Have you ever wondered who or what streets are named after? If someone tells you to hang a right on Ludlow Street, don’t you, at least for a second, think "what’s a Ludlow?"
The truth is there are tons interesting stories behind NYC street names. The Street Book by Henry Moscow takes a historical look at many of the Big Apple’s thoroughfares. Here’s a little sampling:
The Namesake: Lieutenant Augustus C. Ludlow, a naval hero of the War of 1812 to whom Captain James Lawrence said: "Don’t give up the ship."
Ludlow, 21, took command of the frigate Chesapeake when Lawrence was mortally wounded in battle with the British ship Shannon off Boston Harbor. His actual orders from Lawrence were: "Tell the men to fire faster and not give up the ship. Fight her till she sinks." But Ludlow himself was hit fatally and the two men are buried in one grave at Trinity Church.
The Namesake: mother-of-pearl, the oyster shells that virtually paved the street when it was the East River shore.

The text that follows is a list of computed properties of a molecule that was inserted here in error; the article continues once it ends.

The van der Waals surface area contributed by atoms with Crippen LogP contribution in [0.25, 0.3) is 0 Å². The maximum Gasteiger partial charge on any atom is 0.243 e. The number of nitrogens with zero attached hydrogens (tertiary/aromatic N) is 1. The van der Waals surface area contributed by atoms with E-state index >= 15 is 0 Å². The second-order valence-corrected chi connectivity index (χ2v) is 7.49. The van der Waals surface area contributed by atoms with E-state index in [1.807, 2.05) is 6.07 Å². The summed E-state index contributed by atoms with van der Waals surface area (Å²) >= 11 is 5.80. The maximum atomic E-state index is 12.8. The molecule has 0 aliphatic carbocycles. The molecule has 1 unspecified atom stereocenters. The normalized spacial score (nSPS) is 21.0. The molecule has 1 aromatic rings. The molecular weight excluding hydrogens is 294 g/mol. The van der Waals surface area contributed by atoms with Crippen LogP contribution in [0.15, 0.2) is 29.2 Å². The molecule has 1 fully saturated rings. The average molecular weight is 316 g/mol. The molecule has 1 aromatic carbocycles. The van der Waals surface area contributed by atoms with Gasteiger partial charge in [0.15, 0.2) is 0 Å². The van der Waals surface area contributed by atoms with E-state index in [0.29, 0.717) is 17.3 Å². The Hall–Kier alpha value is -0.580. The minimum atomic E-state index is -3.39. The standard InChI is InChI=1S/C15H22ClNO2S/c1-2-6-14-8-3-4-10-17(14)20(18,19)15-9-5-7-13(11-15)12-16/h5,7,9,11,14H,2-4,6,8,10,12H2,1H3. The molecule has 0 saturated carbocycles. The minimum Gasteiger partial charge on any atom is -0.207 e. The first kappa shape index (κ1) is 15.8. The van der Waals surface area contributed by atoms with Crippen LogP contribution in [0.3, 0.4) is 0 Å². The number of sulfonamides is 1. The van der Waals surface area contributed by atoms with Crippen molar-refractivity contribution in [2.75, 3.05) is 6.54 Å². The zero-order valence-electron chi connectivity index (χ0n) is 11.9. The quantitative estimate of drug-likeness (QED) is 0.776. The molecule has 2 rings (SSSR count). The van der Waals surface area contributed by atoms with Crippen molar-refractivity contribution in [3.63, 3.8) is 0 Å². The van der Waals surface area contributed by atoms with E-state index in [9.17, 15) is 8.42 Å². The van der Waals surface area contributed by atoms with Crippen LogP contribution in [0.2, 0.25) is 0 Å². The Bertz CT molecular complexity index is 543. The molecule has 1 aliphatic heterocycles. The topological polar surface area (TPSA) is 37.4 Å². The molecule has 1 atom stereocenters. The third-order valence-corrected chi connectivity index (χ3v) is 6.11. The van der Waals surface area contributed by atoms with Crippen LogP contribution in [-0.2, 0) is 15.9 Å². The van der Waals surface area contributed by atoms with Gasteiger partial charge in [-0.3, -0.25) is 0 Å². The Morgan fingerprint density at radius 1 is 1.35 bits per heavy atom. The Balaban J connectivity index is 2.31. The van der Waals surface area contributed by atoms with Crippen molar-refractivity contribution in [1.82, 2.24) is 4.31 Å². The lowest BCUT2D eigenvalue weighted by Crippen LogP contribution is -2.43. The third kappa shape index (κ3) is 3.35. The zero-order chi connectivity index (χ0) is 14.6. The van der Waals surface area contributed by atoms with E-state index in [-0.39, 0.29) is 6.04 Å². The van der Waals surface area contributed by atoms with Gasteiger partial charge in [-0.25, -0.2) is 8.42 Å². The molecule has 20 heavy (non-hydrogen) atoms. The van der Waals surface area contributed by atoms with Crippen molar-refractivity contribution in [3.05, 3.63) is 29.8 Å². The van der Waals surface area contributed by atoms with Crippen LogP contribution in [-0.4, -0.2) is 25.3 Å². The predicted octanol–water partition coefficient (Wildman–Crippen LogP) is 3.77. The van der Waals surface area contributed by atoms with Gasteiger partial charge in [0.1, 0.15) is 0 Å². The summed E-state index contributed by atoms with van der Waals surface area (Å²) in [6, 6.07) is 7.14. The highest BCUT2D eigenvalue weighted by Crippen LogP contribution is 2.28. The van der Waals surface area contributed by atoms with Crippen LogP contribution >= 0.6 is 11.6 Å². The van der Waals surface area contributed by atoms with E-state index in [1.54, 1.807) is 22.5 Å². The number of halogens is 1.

Before landfill left Pearl Street high and dry several blocks from the river, it was often called simply The Strand. The frist city hall stood at 71-73 Pearl Street, a parking lot when this book went to press. The City Hall had begun life in 1641 as the Stadt-Herberg, or City Tavern: a five-story stone structure, it was built by Governo William Kieft, who had tired of entertaining visitors to New Amsterdam at home and needed an inn to which to send them. Twelve years later, the tavern became City Hall.
Harry Howard Square
The Namesake: Harry Howard, a foundling born in 1822, who became head of the city’s fire department in 1857.
A fireman before he was appointed chieft, Howard personally saved 100 lives. He introduced the system of permanent alert in the department; as a result, fire insurance companies had to cut their rates. Howard never married because his sweetheart’s parents refused to accept a foundling as a son-in-law. So Howard and his beloved lived out their lives as an engaged couple.